The One Recipe: How to Make Dorie Greenspan's Custardy Apple Squares
©food network 2014
©food network 2014
In the Kitchen with Dorie Greenspan
"I guess I'm a baking nerd," says Greenspan with a sly smile. The award-winning cookbook author is standing in the middle of Food Network Kitchen, whisk in hand and talking about her latest book, Baking Chez Moi. "I've come to think of myself as a baking evangelist. I want people to have the satisfaction of making something themselves. So when I write, I try to imagine I'm talking to a newbie." Dedicated to the home cooking she delights in during the four months a year she spends in Paris, Greenspan's newest book is friendly and approachable, straddling both the high (Bubble Eclairs) and humble (Granola Cake). Her Custardy Apple Squares are an ideal mix of the two, and Greenspan happily demonstrated how to whip them up during her visit. "I love this recipe," she says. "It's so easy, so unfussy, so French." Here's how she did it.
From Food Network Kitchen
Prep Your Apples
"I have a friend who wrote me that she still gets excited when she makes an apple peel come off in one piece," says Dorie, who's no slouch in the peeling department herself. Although juicy apples, like Gala or Fiji, are ideal for her Custardy Apple Squares, "I wouldn't not make it if all I had were Granny Smiths in the house," she says. Greenspan slices the fruit thin on a mandoline, giving each apple a quarter turn when she reaches the core. "I get great satisfaction ending up with a cubed core at the end."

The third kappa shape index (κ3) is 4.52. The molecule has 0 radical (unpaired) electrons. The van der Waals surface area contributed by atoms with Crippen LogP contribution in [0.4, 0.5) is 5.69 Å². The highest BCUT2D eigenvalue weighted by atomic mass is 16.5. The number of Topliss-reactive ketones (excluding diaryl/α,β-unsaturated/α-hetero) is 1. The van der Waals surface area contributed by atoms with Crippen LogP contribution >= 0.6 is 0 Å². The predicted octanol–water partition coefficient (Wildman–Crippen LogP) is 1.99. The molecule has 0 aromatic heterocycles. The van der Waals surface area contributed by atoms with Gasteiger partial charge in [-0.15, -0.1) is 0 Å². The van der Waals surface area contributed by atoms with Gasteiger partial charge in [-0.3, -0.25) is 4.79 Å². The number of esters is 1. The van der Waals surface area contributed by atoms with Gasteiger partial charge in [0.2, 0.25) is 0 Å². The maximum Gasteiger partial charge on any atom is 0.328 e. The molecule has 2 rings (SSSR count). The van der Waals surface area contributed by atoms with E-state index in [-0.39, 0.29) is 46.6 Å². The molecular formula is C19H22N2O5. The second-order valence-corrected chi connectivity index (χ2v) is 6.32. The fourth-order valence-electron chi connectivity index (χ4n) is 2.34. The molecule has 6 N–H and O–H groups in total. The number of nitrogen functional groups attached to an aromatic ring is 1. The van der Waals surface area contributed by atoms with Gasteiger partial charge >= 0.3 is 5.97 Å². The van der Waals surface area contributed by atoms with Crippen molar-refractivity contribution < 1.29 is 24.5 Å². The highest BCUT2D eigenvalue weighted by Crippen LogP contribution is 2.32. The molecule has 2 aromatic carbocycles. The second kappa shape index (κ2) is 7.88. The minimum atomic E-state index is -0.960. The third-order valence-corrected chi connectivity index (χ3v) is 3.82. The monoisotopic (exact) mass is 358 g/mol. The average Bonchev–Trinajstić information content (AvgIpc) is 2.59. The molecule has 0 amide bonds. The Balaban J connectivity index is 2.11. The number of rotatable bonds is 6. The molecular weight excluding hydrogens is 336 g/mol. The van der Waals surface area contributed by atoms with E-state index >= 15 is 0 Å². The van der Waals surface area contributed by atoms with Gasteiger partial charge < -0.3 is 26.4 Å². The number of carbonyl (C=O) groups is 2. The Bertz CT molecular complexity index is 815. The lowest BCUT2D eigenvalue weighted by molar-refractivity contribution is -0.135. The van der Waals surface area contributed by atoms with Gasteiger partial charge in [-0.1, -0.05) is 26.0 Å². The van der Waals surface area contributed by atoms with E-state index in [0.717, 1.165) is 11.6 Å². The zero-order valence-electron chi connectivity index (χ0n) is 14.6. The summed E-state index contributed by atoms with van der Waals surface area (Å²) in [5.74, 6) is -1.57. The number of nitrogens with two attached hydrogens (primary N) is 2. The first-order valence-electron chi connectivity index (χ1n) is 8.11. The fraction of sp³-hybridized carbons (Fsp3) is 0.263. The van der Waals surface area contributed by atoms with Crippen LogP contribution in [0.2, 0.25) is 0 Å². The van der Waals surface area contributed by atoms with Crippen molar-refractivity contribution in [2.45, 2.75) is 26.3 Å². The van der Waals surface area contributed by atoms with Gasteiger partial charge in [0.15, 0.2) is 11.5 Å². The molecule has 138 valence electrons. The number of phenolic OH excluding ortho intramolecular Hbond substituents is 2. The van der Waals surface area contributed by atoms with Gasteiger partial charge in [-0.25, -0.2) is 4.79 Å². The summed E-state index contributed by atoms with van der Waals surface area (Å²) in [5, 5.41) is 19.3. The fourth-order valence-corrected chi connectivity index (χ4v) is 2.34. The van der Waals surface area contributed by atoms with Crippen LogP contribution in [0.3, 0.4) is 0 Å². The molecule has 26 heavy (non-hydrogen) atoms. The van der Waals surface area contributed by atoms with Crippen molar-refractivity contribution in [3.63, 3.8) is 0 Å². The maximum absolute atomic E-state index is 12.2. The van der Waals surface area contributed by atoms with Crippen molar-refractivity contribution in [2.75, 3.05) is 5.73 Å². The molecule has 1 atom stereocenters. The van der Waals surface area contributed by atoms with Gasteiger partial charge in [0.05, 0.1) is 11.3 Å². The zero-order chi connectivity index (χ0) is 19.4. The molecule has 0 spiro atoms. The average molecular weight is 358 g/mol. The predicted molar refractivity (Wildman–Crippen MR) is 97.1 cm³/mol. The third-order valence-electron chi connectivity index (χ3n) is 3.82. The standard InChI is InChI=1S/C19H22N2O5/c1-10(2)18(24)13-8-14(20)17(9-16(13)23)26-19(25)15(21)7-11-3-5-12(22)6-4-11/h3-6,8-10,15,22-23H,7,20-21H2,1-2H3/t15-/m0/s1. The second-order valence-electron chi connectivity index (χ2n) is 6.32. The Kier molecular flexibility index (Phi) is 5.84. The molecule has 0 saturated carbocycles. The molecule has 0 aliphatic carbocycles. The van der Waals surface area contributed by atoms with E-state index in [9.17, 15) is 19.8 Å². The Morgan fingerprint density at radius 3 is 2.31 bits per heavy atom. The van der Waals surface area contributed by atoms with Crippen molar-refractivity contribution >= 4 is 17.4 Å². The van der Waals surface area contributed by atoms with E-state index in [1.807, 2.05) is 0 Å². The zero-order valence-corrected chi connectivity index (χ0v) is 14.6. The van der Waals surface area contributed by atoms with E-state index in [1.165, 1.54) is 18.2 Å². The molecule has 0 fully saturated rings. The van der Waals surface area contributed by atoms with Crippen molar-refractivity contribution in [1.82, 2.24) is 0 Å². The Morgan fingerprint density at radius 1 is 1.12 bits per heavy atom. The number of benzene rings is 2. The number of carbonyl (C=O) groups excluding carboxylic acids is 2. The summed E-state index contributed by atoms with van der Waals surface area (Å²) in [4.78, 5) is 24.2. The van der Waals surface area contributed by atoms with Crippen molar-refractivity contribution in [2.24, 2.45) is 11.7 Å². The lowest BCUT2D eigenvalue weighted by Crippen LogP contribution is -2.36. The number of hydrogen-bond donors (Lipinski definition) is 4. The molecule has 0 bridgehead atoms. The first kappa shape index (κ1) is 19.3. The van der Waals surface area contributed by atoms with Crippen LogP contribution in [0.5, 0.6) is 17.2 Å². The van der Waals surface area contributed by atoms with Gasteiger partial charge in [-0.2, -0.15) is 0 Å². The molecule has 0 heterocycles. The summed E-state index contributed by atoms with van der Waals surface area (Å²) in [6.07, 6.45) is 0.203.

As soon as Greenspan adds the sugar to her eggs, she starts beating them together, "otherwise a film will form on the yolk," she says. "It's called burning the egg." Greenspan eschews an electric mixer whenever possible. "Whisking is very meditative," she says. "Anytime I can make a recipe by hand instead of with a machine, I do it. It gives one a chance to say, 'It's mine.'" Her exception: pie dough, which she makes in a food processor.
A Steady Stream
Greenspan adds the milk slowly, whisking throughout. Avoid using milk straight from the fridge, she says. "You don't want it to be too cold or it will cause the butter to congeal."
The batter is ready when all the ingredients are incorporated and smooth. "It's not thickened," says Greenspan. "It's kind of like crepe batter. When you draw a whisk through it, you should see traces that disappear quickly."
Add the Apples
After you whisk together the batter, gently fold in the apples. In her book, Greenspan suggests doing this with a rubber spatula. "But my temptation is to reach in with my hands and just stir," she confesses, pushing up her sleeves and plunging her hands in the mix. "As Julia said, 'You are alone in the kitchen!'" After the fruit is coated, she spreads it in the bottom of a prepared cake pan and pops it in the oven.
Color = Flavor
"Bake things until they have color," Greenspan declares. "You want to bring out the flavor of the fruit and sugar. One of my pet peeves is pale pie dough." The Custardy Apple Squares are done when golden and uniformly puffed. "I always give visual clues in recipes," says Greenspan. "Everybody's oven is different. If it needs a couple of more minutes, do it." Before inverting the cake onto a rack, she runs a table knife around the edge. "Don't use a sharp knife," she warns. "You don't want to scratch your pan or food will stick to it."
The Perfect Slice
The finished cake is delicious served warm from the oven with a scoop of whipped cream or ice cream, but it also makes a tasty snack at room temperature the next day. "I love that the apples go into the pan in a mishmash and come out in perfect layers like they were planned," says Greenspan.
Recipe image by Alan Richardson; all other photos by Heather Ramsdell
Get the Recipe: Custardy Apple Squares